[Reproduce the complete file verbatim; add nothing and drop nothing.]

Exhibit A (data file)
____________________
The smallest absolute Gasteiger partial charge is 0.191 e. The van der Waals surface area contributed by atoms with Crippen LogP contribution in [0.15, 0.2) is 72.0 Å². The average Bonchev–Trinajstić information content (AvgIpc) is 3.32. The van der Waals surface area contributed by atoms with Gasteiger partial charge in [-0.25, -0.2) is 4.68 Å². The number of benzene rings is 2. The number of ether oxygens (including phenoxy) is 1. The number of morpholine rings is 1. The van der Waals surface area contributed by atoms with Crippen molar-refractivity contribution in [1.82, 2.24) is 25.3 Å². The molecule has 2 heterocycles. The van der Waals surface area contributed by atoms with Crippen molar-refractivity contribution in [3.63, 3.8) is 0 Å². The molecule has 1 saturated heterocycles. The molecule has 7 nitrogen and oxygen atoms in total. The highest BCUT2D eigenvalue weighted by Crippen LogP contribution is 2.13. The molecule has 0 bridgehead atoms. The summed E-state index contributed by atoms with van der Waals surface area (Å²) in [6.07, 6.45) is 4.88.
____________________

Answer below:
The smallest absolute Gasteiger partial charge is 0.191 e. The van der Waals surface area contributed by atoms with Crippen LogP contribution in [0.15, 0.2) is 72.0 Å². The average Bonchev–Trinajstić information content (AvgIpc) is 3.32. The van der Waals surface area contributed by atoms with Gasteiger partial charge in [-0.25, -0.2) is 4.68 Å². The number of benzene rings is 2. The number of ether oxygens (including phenoxy) is 1. The number of morpholine rings is 1. The van der Waals surface area contributed by atoms with Crippen molar-refractivity contribution in [1.82, 2.24) is 25.3 Å². The molecule has 2 heterocycles. The van der Waals surface area contributed by atoms with Crippen molar-refractivity contribution in [3.63, 3.8) is 0 Å². The molecule has 1 saturated heterocycles. The molecule has 7 nitrogen and oxygen atoms in total. The highest BCUT2D eigenvalue weighted by Crippen LogP contribution is 2.13. The molecule has 0 bridgehead atoms. The summed E-state index contributed by atoms with van der Waals surface area (Å²) in [6.07, 6.45) is 4.88.